Passengers facing hours in queues at some European airports | World news

British passengers flying to and from continental Europe for their summer holidays face the prospect of “devastating” delays because of tougher Schengen area border controls, Europe’s largest airline lobby group has warned.

Aage Duenhaupt, a spokesman for A4E, which represents airlines including BA’s owner, International Airlines Group, Ryanair and easyJet, said thousands of flights had already been delayed because of tighter checks at some EU airports.

Duenhaupt warned that this coming weekend, one of the busiest times of the year for departures from UK airports, there could be delays of up to two hours, with 200,000 passengers arriving in and departing from Mallorca, for example.

“Unless Spanish border control puts in place an emergency plan to avoid queues and help passengers to get through faster, there will be a lot of devastating delays for passengers,” he said.

“It’s a crazy situation. When arriving, at least delayed passengers don’t miss their flights, but when returning, you need to queue up again and could miss your flight. You need to make sure you are on time at the gate.”

However, airlines and tour operators suggested the problems were not widespread, and delays were not always due to immigration issues. Thomas Cook said the border control changes had briefly affected flights in Mallorca in May, when the tour operator briefly brought forward the times for its transfers.

IAG, which also owns Iberia and Vueling, said none of its airlines had delayed flights because of the issue, while Monarch said it was “monitoring the situation” and Ryanair said operations were “running as normal” – although the airline is asking passengers to check in three hours before takeoff.

An easyJet spokesman said: “Like all other European airlines, easyJet wants European governments to take necessary measures to reduce unnecessary passenger disruption.”

The intermittent delays follow the introduction in March of new EU regulations in the wake of the Paris and Brussels terror attacks. The new rules demand both entry and exit checks on passengers from countries – including Britain – outside the 26-nation Schengen border-free zone.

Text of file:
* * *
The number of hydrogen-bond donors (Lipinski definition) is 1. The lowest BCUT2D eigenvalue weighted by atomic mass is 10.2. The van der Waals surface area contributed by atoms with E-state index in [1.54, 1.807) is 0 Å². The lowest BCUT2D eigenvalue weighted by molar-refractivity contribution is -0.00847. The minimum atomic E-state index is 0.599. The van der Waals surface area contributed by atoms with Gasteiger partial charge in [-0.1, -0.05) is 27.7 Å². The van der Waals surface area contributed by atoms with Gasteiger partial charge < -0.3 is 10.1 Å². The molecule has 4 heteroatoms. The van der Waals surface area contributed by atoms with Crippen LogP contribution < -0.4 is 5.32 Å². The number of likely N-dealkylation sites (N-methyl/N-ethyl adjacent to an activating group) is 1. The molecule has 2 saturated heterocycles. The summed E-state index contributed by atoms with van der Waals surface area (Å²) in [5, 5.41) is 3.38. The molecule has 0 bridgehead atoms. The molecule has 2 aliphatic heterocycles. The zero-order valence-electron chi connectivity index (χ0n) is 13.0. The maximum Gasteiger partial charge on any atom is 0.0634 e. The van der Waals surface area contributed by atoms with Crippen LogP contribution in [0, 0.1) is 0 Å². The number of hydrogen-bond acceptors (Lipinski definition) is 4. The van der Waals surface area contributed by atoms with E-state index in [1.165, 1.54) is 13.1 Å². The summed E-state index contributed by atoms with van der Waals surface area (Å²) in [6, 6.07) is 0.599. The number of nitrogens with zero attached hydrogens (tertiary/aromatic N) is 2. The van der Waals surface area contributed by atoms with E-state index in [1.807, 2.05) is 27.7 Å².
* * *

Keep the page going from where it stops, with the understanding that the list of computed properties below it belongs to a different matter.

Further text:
Passengers’ details are checked against several databases – such as the Schengen information system and Interpol’s record of stolen and lost travel documents.

Member states are not obliged to check every non-Schengen passport until October, when regulation EU 2017/458 comes into full force, but several airports are already doing so and others are carrying out spot checks on selected flights.

Reports from passengers suggest the delays are not universal and depend on the airport, the time of day and the number of border control staff on duty.

“I’ve flown through Lyon airport several times in July and the time to get through customs and security etc has been no different from normal,” one traveller commented on the Guardian website.

Another said they had experienced long lines at Palma but “the carrier had advised us by text the day before to get there early and the delay was probably 30 minutes maximum”. Others said Amsterdam could be “pretty horrific” and reported a one-hour wait at Bergerac in France.

A4E said in a statement that the problems had been caused “because EU border controls are significantly understaffed to comply with tightened immigration checks”, adding that some passengers had missed flights as a result.

It said it had called on the European commission and member states to find a “swift solution” to the problem, citing “shameful pictures” of long queues in airports such as Madrid, Palma de Mallorca, Lisbon, Lyon, Paris-Orly, Milan and Brussels.

Amsterdam’s Schiphol airport, Palma in Mallorca and Paris-Orly airport have been particularly affected. “In Paris it has been a disaster in recent weeks,” Duenhaupt said. “UK passengers in Palma have also been complaining and some have seen three- to four-hour delays in Amsterdam.”

A spokesman for Aena, a Spanish state-owned company that runs 46 airports, including Palma, said passport borders were the responsibility of the national police corps, with which it was working to introduce the new checks.